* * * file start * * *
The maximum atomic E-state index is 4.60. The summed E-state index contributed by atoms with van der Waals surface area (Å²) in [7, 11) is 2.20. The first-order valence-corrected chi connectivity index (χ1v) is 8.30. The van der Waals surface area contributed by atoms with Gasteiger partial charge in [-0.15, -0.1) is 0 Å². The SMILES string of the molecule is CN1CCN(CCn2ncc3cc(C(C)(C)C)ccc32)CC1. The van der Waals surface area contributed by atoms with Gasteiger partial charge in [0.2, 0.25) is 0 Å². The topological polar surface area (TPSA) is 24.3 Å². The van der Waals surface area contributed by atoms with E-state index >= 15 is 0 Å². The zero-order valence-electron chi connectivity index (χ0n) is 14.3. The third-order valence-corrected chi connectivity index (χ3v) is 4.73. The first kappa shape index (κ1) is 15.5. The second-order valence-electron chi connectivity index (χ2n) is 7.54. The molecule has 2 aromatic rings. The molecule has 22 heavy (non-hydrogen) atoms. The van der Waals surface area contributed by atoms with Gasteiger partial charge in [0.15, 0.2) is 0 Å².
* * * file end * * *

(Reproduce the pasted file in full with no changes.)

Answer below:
The maximum atomic E-state index is 4.60. The summed E-state index contributed by atoms with van der Waals surface area (Å²) in [7, 11) is 2.20. The first-order valence-corrected chi connectivity index (χ1v) is 8.30. The van der Waals surface area contributed by atoms with Gasteiger partial charge in [-0.15, -0.1) is 0 Å². The SMILES string of the molecule is CN1CCN(CCn2ncc3cc(C(C)(C)C)ccc32)CC1. The van der Waals surface area contributed by atoms with Gasteiger partial charge in [0.2, 0.25) is 0 Å². The topological polar surface area (TPSA) is 24.3 Å². The van der Waals surface area contributed by atoms with E-state index >= 15 is 0 Å². The zero-order valence-electron chi connectivity index (χ0n) is 14.3. The third-order valence-corrected chi connectivity index (χ3v) is 4.73. The first kappa shape index (κ1) is 15.5. The second-order valence-electron chi connectivity index (χ2n) is 7.54. The molecule has 2 aromatic rings. The molecule has 22 heavy (non-hydrogen) atoms. The van der Waals surface area contributed by atoms with Gasteiger partial charge in [0.15, 0.2) is 0 Å².